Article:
The recent spate of books, lectures and debates by atheists are awakening the sleeping giant of the church, said Lee Strobel, one of America’s most popular Christian apologists.
“The new atheists have kicked the church in the ribs, and she’s waking up,” said Strobel, who will speak next weekend in Tulsa.
“I’m seeing it all over the country,” he said of huge apologetics conferences, new scholarship in the academic world and more formal debates.
Strobel said the average person in the pew is not reading the late Christopher Hitchens and other popular atheist authors, but neighbors and co-workers are.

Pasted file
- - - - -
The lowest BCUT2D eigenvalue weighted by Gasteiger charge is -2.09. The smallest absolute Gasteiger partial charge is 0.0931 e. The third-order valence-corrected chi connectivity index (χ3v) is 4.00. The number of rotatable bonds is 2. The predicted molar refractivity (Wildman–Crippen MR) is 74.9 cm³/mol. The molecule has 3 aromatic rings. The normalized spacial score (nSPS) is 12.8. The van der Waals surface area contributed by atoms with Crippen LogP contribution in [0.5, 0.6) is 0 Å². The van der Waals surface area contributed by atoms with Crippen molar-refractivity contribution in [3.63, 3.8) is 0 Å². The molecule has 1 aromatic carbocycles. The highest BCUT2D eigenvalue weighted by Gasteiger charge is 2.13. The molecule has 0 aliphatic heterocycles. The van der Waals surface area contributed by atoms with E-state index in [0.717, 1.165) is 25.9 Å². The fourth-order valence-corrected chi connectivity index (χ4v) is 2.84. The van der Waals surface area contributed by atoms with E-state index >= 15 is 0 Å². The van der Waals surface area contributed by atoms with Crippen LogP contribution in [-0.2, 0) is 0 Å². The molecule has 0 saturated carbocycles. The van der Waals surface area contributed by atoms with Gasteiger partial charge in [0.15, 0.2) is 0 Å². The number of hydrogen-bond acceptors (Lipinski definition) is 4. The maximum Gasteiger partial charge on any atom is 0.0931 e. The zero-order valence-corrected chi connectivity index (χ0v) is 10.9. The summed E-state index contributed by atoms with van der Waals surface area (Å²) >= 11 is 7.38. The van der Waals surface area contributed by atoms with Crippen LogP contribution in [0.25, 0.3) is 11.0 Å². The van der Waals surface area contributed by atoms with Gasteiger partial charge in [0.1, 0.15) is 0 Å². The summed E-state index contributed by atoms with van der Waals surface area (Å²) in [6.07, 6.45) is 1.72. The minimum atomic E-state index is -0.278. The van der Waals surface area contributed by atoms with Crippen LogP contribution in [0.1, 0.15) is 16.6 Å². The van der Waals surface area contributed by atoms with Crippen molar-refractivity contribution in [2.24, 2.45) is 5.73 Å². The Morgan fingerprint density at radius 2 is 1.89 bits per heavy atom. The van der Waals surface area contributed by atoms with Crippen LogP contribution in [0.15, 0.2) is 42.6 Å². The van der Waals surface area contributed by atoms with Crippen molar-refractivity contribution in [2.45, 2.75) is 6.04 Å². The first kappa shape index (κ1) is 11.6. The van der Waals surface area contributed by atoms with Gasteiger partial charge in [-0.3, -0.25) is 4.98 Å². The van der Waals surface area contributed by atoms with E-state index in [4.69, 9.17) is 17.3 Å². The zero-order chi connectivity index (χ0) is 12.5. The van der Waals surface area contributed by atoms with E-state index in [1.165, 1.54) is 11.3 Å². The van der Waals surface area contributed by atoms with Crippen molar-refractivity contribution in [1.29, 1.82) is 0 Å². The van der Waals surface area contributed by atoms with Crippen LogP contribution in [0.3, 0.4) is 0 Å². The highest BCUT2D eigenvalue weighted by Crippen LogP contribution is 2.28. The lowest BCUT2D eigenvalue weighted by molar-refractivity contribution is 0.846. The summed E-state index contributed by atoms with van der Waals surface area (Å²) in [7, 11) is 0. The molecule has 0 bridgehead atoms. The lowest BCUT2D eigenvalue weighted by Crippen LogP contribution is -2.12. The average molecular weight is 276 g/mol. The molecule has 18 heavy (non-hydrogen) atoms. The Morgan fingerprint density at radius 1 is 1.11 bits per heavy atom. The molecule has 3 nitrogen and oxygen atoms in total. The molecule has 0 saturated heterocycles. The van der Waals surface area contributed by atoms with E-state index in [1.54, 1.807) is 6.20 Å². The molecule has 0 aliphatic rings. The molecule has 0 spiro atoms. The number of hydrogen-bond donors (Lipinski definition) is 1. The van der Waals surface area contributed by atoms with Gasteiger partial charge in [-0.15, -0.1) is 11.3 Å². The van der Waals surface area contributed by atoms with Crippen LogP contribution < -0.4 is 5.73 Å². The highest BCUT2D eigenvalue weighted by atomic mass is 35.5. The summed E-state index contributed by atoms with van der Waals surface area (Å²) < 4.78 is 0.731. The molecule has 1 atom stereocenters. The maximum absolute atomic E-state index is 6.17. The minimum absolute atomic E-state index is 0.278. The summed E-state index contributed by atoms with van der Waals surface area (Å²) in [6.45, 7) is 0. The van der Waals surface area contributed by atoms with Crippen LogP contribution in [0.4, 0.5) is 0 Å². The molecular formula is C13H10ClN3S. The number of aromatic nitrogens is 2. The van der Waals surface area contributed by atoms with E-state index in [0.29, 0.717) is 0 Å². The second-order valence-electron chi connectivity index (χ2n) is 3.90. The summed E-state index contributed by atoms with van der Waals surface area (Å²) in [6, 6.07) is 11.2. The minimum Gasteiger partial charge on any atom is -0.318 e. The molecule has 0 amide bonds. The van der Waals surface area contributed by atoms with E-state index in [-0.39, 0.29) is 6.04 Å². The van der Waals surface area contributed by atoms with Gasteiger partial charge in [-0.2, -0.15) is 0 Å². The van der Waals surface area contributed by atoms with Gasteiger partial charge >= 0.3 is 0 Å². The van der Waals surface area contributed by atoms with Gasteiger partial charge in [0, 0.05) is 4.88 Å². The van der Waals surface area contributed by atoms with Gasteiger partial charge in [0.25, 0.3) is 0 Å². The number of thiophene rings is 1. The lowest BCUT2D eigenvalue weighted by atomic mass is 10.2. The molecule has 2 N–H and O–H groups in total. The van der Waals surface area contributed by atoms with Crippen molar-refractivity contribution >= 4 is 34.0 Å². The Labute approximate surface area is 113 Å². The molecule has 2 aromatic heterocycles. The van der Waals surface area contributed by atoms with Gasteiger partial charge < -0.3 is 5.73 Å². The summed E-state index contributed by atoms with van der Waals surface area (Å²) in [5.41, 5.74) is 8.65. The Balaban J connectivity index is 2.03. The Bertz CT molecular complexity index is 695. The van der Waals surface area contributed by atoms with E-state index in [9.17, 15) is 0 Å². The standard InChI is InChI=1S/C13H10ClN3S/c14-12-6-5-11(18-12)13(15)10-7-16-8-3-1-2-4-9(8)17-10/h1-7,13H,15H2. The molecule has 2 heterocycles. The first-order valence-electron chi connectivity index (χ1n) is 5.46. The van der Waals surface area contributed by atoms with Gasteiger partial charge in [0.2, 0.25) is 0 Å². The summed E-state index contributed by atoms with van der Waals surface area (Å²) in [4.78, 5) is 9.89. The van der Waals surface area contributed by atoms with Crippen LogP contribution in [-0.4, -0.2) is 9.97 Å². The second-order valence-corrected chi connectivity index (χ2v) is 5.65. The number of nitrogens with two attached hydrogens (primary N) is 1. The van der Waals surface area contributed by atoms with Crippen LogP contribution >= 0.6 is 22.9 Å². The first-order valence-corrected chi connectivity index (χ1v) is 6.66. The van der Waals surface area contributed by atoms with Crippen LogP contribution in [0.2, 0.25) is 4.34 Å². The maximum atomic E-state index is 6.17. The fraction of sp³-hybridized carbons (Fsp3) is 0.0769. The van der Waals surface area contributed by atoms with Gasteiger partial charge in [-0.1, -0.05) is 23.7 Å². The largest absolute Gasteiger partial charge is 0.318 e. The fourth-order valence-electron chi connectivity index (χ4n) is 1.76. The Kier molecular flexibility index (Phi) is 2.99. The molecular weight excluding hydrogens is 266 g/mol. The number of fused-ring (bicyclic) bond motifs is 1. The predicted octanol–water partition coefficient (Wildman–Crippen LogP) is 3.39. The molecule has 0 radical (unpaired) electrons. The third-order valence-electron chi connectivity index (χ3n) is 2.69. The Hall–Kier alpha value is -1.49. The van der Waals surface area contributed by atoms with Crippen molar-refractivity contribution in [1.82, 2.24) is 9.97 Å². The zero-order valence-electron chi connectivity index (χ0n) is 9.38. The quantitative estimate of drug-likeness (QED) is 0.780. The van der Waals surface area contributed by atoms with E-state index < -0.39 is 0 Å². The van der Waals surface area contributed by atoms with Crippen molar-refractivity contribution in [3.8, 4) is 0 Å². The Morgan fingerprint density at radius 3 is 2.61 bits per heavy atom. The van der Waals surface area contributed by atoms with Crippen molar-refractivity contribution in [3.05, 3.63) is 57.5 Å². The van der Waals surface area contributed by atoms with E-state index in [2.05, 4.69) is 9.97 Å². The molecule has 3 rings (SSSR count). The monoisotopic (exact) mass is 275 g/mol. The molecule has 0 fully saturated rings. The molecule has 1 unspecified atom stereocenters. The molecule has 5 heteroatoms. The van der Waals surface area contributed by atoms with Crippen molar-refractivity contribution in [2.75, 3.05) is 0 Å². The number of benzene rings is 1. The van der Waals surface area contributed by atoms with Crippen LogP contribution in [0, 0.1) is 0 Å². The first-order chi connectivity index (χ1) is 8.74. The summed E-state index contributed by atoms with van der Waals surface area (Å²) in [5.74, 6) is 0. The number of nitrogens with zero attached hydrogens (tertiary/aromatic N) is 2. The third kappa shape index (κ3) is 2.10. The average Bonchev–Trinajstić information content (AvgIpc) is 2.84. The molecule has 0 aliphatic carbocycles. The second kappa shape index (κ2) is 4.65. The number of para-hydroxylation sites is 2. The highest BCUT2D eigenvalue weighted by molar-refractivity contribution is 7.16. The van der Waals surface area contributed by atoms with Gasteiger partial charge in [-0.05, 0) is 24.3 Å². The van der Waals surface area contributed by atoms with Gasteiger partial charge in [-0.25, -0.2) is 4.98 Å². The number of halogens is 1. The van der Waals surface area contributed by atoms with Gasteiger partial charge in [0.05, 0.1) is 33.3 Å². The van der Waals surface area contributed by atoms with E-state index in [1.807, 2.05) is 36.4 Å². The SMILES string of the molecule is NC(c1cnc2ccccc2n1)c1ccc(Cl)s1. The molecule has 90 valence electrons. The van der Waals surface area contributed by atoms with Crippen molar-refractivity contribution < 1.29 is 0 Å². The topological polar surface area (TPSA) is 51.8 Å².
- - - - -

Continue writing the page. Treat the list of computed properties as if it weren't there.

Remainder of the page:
“They’re getting questions they can’t answer,” he said.
Average Christians are ill-equipped to answer those questions, and they are asking their pastors for training in apologetics, the study of the rational defense of the faith, he said.
“I think we’re entering a golden era for apologetics,” he said.
Strobel, a former atheist and Chicago Tribune journalist, said he doubts that surveys showing a rise in atheism accurately reflect a trend in U.S. society.
More people identify as secular because it has become socially acceptable to do so, he said. In fact, politicians in some parts of the country who used to emphasize their Christian heritage now do the opposite.
Strobel said that as he travels and speaks, by far the No. 1 question people raise is how can a loving God allow pain and suffering?
Christianity has an answer to that question, but people who are suffering do not want “five intellectual steps to understanding,” he said, they are looking for a personal answer…